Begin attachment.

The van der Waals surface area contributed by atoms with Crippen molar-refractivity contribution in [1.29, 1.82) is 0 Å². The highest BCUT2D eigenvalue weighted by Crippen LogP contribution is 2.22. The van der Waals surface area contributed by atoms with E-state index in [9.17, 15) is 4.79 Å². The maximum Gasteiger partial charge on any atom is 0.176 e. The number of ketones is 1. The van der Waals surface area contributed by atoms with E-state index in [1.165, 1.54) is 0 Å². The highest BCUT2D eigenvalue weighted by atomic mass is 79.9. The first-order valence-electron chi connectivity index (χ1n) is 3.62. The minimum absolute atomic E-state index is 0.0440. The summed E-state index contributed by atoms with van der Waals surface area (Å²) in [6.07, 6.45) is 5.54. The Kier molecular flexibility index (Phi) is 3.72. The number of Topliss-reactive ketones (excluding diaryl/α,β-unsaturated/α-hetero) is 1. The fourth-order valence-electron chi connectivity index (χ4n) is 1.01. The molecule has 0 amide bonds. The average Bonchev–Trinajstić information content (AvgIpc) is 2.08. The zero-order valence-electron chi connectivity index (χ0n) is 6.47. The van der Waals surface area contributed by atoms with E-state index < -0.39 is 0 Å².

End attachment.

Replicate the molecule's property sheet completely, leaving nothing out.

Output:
The van der Waals surface area contributed by atoms with Crippen molar-refractivity contribution in [1.29, 1.82) is 0 Å². The highest BCUT2D eigenvalue weighted by Crippen LogP contribution is 2.22. The van der Waals surface area contributed by atoms with E-state index in [9.17, 15) is 4.79 Å². The maximum Gasteiger partial charge on any atom is 0.176 e. The number of ketones is 1. The van der Waals surface area contributed by atoms with E-state index in [1.165, 1.54) is 0 Å². The highest BCUT2D eigenvalue weighted by atomic mass is 79.9. The first-order valence-electron chi connectivity index (χ1n) is 3.62. The minimum absolute atomic E-state index is 0.0440. The summed E-state index contributed by atoms with van der Waals surface area (Å²) in [6.07, 6.45) is 5.54. The Kier molecular flexibility index (Phi) is 3.72. The number of Topliss-reactive ketones (excluding diaryl/α,β-unsaturated/α-hetero) is 1. The fourth-order valence-electron chi connectivity index (χ4n) is 1.01. The molecule has 0 amide bonds. The average Bonchev–Trinajstić information content (AvgIpc) is 2.08. The zero-order valence-electron chi connectivity index (χ0n) is 6.47. The van der Waals surface area contributed by atoms with E-state index < -0.39 is 0 Å².